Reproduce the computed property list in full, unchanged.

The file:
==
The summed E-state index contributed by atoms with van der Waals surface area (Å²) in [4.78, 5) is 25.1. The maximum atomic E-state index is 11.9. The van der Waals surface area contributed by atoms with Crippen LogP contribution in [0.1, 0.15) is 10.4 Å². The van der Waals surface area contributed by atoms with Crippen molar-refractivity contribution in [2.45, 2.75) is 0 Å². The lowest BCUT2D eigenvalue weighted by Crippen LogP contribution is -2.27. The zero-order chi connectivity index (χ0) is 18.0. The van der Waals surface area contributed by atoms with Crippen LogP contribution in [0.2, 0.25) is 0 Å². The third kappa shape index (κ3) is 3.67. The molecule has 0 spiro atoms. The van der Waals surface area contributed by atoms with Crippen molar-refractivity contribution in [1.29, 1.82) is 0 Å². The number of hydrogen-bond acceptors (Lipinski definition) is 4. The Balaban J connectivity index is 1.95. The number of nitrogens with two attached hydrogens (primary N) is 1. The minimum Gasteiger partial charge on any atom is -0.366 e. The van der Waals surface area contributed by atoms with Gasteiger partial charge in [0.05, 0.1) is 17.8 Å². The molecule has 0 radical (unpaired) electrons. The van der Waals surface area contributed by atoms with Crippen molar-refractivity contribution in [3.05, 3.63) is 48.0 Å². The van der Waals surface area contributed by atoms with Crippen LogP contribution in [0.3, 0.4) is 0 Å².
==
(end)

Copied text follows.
The summed E-state index contributed by atoms with van der Waals surface area (Å²) in [4.78, 5) is 25.1. The maximum atomic E-state index is 11.9. The van der Waals surface area contributed by atoms with Crippen LogP contribution in [0.1, 0.15) is 10.4 Å². The van der Waals surface area contributed by atoms with Crippen molar-refractivity contribution in [2.45, 2.75) is 0 Å². The lowest BCUT2D eigenvalue weighted by Crippen LogP contribution is -2.27. The zero-order chi connectivity index (χ0) is 18.0. The van der Waals surface area contributed by atoms with Crippen LogP contribution in [0.2, 0.25) is 0 Å². The third kappa shape index (κ3) is 3.67. The molecule has 0 spiro atoms. The van der Waals surface area contributed by atoms with Crippen molar-refractivity contribution in [1.29, 1.82) is 0 Å². The number of hydrogen-bond acceptors (Lipinski definition) is 4. The Balaban J connectivity index is 1.95. The number of nitrogens with two attached hydrogens (primary N) is 1. The minimum Gasteiger partial charge on any atom is -0.366 e. The van der Waals surface area contributed by atoms with Gasteiger partial charge in [0.05, 0.1) is 17.8 Å². The molecule has 0 radical (unpaired) electrons. The van der Waals surface area contributed by atoms with Crippen molar-refractivity contribution in [3.05, 3.63) is 48.0 Å². The van der Waals surface area contributed by atoms with Crippen LogP contribution in [0.3, 0.4) is 0 Å².